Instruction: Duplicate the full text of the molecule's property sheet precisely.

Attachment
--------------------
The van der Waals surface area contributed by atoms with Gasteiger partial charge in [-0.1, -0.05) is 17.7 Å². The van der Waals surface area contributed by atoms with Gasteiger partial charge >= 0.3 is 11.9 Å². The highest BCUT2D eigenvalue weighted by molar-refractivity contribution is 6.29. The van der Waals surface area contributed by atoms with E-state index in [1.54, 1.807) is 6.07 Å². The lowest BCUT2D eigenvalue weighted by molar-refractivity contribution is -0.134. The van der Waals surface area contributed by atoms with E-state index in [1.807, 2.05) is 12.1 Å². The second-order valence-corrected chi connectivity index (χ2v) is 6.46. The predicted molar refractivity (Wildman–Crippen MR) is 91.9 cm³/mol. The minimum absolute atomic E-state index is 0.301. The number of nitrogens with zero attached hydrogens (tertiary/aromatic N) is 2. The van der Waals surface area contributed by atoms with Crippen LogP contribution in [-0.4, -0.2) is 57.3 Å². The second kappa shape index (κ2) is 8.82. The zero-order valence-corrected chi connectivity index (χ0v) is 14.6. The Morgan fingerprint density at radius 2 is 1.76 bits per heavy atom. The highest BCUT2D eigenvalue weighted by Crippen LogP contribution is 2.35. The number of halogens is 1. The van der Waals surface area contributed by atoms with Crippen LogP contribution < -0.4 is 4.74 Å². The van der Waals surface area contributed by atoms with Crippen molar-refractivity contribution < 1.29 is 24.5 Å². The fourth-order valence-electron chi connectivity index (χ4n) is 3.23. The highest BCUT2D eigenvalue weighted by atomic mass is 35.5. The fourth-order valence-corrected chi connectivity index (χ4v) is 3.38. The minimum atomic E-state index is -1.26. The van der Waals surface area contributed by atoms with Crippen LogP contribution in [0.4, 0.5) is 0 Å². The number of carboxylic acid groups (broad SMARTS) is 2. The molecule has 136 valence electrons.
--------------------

The van der Waals surface area contributed by atoms with Gasteiger partial charge in [-0.1, -0.05) is 17.7 Å². The van der Waals surface area contributed by atoms with Gasteiger partial charge >= 0.3 is 11.9 Å². The highest BCUT2D eigenvalue weighted by molar-refractivity contribution is 6.29. The van der Waals surface area contributed by atoms with E-state index in [1.54, 1.807) is 6.07 Å². The lowest BCUT2D eigenvalue weighted by molar-refractivity contribution is -0.134. The van der Waals surface area contributed by atoms with E-state index in [1.807, 2.05) is 12.1 Å². The second-order valence-corrected chi connectivity index (χ2v) is 6.46. The predicted molar refractivity (Wildman–Crippen MR) is 91.9 cm³/mol. The minimum absolute atomic E-state index is 0.301. The number of nitrogens with zero attached hydrogens (tertiary/aromatic N) is 2. The van der Waals surface area contributed by atoms with Crippen LogP contribution in [-0.4, -0.2) is 57.3 Å². The second kappa shape index (κ2) is 8.82. The zero-order valence-corrected chi connectivity index (χ0v) is 14.6. The Morgan fingerprint density at radius 2 is 1.76 bits per heavy atom. The highest BCUT2D eigenvalue weighted by Crippen LogP contribution is 2.35. The number of halogens is 1. The van der Waals surface area contributed by atoms with Crippen LogP contribution < -0.4 is 4.74 Å². The van der Waals surface area contributed by atoms with Crippen molar-refractivity contribution < 1.29 is 24.5 Å². The fourth-order valence-electron chi connectivity index (χ4n) is 3.23. The highest BCUT2D eigenvalue weighted by atomic mass is 35.5. The fourth-order valence-corrected chi connectivity index (χ4v) is 3.38. The minimum atomic E-state index is -1.26. The van der Waals surface area contributed by atoms with Crippen LogP contribution in [0.4, 0.5) is 0 Å². The number of carboxylic acid groups (broad SMARTS) is 2. The molecule has 136 valence electrons.